Funding: This work was supported by grants from the National Institutes on Drug Abuse (ARRA) and the Agilent Foundation (to D. Piomelli). The Alzheimer's Disease Research Center Neuropathology Core and the Institute for Brain Aging and Dementia of the University of California Irvine are supported by grants from the National Institute on Aging (P50 AG016573 and P01 AG00538). The Brain and Body Donation Program of Sun City, Arizona, is supported by a grant from the National Institute on Aging (P30 AG19610), the Arizona Department of Health Services (contract 211002), the Arizona Biomedical Research Commission (contracts 4001, 0011 and 05-901 to the Arizona Parkinson's Disease Consortium) and the Prescott Family Initiative of the Michael J. Fox Foundation for Parkinson's Research. The funders had no role in study design, data collection and analysis, decision to publish, or preparation of the manuscript.
Competing interests: The authors have declared that no competing interests exist.
Alzheimer's disease is a neurodegenerative disorder characterized clinically by progressive cognitive impairment . Age is the most important factor that predisposes persons to the non-familial form of the disease, which in 2010 affected over 35 million elderly adults worldwide . How aging interacts with other risk factors for Alzheimer's disease  is still unknown. It appears, however, that certain age-related pathologies that are closely associated with systemic dysfunctions in lipid metabolism – including obesity and diabetes – might be involved .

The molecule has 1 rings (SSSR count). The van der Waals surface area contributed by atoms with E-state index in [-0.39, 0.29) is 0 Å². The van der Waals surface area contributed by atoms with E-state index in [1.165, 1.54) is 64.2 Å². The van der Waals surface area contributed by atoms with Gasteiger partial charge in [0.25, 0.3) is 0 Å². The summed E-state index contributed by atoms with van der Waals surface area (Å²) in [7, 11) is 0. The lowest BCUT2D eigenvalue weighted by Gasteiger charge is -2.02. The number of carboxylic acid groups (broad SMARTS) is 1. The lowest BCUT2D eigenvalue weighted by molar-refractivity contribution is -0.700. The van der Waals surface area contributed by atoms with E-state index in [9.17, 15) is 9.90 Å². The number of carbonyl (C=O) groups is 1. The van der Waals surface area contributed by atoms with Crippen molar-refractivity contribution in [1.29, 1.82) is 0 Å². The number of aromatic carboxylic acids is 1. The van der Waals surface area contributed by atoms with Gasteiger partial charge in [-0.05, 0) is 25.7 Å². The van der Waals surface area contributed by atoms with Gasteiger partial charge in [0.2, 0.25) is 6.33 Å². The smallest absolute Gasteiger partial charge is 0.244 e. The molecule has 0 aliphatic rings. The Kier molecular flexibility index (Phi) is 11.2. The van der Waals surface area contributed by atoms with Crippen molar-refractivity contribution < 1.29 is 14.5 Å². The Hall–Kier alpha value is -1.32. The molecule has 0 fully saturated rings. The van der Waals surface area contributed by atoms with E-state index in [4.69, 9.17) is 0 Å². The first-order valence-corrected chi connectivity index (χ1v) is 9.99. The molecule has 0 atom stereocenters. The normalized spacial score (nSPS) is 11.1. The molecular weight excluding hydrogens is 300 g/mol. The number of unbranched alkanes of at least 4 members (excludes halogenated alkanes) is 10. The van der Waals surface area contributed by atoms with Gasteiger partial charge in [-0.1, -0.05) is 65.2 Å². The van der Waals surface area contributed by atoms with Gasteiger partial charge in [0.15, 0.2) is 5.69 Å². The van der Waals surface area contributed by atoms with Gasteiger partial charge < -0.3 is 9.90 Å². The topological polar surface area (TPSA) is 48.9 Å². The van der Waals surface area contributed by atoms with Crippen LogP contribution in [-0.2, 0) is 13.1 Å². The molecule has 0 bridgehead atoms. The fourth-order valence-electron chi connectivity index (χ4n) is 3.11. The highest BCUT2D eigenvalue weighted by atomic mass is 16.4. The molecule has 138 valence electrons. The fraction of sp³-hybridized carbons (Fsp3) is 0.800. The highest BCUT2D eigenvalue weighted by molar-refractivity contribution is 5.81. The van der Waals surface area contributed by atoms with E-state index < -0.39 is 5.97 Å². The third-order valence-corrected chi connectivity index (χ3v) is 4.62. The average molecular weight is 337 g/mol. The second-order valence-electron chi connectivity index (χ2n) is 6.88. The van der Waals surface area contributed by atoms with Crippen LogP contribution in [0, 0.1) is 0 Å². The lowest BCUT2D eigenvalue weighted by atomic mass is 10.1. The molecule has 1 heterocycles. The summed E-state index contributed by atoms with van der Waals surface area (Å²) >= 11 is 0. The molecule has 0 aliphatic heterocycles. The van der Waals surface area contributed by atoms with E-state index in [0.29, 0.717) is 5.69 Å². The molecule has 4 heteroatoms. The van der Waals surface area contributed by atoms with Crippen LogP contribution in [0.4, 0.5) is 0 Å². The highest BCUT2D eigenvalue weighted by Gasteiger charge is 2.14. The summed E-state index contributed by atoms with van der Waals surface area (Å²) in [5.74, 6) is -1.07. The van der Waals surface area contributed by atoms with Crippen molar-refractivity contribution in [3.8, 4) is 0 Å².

The polyunsaturated lipid, docosahexaenoic acid (C22:6n-3), is an essential component of neuronal membranes ,  and a precursor for potent neuroprotective mediators –. Mammals obtain docosahexaenoic acid directly from dietary sources, especially fish, but can also produce it in liver from n-3 fatty acid precursors present in plants –. When the diet does not provide an adequate supply of these foods, as is often the case in contemporary populations , the liver's capacity to generate docosahexaenoic acid may become critical to keep normal the brain levels of this fatty acid , , , .